So Bigg Boss is into Season 7 now. That means it’s our seventh year of watching a bunch of minor celebrities and nobodies stuck in a house for weeks on end with nothing to do but quarrel with each other and execute weird tasks ordained by the mythical ‘Bigg Boss’. The tedium of watching people bicker over who swept the floor, who spoke rudely and who behaved badly — day in and day out — is enough to turn your brain into cabbage. When the show began, there was an element of novelty. But in the latest season, the producers have done their damndest to ensure that there is constant disharmony.
For a start, the contestants have been divided into two living areas: jahannum and jannat. The jahannum wallahs have Indian-style toilets, dry taps and mattresses on the floor. The jannat wallahs live in a luridly-coloured house with kitchen, sofas, proper beds and Western-style loos. Contestants are asked by Bigg Boss to nominate people who deserve to be upgraded to jannat/downgraded to jahannum, thereby pitting housemates against each other. Bigg Boss has really plumbed the depths by turning the provision of basic food and water into a flashpoint for the contestants. A recently eliminated contestant, Hazel Keech claimed there was no water in the bathrooms for 24 hours and that there was never enough food or drinking water for all the contestants. Perhaps they should have advertised the show as a lose-weight-fall-ill-take-years-to-recover kind of nightmare bootcamp. Salman Khan is fun to watch. But the show itself has become so unlikeable that it’s tough to drum up enthusiasm for his one-liners. Maybe Bigg Boss will garner so much buzz that in the end everyone — even the hungry, thirsty, bickering housemates — will go home happy. But I’d like to be excused from this particular party.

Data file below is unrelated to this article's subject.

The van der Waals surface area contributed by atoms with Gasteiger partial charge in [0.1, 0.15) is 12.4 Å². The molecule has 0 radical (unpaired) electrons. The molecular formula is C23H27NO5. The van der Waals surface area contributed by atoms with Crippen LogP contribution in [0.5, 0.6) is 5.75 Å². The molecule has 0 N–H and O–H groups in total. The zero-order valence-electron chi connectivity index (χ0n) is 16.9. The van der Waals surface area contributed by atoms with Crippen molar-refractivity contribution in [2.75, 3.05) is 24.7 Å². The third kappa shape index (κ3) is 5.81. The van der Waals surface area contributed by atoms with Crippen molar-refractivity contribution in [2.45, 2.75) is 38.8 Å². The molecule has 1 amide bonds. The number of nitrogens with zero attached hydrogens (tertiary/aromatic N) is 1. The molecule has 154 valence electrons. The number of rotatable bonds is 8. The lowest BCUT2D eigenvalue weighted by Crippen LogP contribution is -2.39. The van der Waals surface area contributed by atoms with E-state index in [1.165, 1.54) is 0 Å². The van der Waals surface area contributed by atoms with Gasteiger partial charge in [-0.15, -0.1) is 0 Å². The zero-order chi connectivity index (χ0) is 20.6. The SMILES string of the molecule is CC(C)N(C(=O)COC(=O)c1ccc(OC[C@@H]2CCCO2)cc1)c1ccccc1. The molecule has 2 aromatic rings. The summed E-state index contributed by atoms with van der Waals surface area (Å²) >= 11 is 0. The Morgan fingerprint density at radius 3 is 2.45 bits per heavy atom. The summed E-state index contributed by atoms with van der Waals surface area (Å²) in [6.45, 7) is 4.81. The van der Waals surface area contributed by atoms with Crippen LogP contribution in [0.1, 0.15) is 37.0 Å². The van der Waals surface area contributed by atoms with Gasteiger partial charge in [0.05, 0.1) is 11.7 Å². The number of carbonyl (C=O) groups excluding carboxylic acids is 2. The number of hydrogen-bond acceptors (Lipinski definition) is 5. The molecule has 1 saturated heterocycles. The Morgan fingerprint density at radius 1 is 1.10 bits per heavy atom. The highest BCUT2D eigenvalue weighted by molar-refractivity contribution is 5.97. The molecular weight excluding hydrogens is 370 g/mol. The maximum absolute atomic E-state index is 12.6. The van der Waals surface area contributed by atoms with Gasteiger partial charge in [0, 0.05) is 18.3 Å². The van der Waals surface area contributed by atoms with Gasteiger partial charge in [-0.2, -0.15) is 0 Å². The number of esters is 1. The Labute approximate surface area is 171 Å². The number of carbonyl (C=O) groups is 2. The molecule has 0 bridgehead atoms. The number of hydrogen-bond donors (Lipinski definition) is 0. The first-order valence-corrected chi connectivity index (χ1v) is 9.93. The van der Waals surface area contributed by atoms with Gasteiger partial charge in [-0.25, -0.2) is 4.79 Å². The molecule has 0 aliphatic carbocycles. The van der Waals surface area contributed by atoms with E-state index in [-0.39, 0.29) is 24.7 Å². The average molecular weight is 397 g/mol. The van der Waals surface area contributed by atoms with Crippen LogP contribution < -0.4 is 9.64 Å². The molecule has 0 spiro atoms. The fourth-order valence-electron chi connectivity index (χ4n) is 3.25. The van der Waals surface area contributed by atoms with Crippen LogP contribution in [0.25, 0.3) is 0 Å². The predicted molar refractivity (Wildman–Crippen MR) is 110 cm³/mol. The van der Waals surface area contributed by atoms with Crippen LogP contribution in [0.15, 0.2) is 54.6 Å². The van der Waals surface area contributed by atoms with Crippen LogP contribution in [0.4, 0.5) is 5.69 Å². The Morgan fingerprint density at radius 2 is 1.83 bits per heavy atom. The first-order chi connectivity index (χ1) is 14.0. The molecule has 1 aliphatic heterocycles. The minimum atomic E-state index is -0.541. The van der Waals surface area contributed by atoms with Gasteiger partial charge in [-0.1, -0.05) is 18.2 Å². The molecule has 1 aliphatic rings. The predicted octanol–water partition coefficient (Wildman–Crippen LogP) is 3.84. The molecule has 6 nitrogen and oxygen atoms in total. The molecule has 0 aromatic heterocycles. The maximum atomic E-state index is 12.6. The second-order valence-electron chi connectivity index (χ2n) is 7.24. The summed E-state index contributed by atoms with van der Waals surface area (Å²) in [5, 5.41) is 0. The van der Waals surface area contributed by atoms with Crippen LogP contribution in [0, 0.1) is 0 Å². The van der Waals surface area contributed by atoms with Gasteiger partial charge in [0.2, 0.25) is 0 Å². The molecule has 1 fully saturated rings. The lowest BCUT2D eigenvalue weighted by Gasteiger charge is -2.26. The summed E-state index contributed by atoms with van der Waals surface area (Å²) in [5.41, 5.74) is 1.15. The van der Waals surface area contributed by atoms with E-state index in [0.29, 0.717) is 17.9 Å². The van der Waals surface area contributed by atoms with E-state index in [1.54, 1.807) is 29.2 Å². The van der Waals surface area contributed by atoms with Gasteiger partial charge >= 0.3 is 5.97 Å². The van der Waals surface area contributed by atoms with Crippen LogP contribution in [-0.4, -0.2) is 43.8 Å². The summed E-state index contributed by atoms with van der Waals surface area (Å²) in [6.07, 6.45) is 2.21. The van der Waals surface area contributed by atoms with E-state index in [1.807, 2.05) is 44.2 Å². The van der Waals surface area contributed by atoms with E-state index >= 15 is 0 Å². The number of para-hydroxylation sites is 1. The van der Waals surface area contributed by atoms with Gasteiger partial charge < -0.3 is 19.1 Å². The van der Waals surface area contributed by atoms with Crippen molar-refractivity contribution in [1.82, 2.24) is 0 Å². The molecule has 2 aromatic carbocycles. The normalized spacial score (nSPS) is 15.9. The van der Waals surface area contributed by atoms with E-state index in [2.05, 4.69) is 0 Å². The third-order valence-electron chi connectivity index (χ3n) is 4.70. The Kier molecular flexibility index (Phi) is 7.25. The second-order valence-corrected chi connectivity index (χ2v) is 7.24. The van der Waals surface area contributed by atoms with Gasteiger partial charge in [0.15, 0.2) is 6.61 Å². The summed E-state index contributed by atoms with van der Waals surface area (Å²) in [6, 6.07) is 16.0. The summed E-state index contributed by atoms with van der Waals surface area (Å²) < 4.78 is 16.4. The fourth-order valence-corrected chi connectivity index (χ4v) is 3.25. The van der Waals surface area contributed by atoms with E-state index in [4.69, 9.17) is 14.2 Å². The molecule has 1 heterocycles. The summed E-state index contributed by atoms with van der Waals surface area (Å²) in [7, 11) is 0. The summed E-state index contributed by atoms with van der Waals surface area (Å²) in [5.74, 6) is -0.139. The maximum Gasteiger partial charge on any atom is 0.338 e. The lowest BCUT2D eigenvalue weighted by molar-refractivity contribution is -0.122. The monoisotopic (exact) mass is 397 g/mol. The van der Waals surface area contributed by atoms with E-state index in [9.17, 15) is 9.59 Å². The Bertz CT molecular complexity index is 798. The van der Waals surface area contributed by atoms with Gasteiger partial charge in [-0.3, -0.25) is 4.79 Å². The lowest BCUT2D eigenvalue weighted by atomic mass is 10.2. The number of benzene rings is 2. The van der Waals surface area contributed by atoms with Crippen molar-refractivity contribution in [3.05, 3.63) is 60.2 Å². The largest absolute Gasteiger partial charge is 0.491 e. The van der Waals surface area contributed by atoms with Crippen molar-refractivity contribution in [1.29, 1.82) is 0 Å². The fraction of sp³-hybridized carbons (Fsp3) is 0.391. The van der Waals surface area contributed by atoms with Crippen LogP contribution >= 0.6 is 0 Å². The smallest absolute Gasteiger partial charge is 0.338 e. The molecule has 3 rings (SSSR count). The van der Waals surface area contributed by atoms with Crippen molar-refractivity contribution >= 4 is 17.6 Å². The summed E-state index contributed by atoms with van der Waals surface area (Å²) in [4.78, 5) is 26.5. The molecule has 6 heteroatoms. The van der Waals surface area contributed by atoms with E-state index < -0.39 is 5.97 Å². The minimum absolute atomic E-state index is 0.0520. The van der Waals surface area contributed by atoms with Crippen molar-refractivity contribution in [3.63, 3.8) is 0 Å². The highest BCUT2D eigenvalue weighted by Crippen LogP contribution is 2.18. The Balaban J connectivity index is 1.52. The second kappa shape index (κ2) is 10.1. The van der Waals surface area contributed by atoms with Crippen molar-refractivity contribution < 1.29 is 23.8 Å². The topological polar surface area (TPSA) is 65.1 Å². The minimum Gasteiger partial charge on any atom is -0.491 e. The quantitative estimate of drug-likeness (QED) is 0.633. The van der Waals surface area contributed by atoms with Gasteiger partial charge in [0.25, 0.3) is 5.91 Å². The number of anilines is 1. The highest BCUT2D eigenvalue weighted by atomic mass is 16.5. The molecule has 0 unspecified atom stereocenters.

What I’m looking forward to is 24, the new show starring Anil Kapoor, an adaptation of the American show, 24, which starts next week. Kapoor plays the character of Jai Singh Rathod, an anti-terrorism agent, modeled on Jack Bauer (Kiefer Sutherland). The heartening thing is that the desi 24 has talented Bollywood names associated with it — director Abhinay Deo, writer Rensil D’Silva and actors like Shabana Azmi and Anupam Kher. Why should it not work?
Finally. I was sorry to see the end of Season 1 of The Mindy Project. My initial reaction was lukewarm but by the time it was ending, I’d developed an affection for the endearing Dr Mindy Lahiri, who lurches from one unsuitable boyfriend to another. Mindy Kaling, the lead actress (of Indian origin), is extremely funny and not afraid of laughing at herself — her weight, her insecurities, her bad luck with men. There’s a rather agreeable supporting cast as well. Season 2, where are you?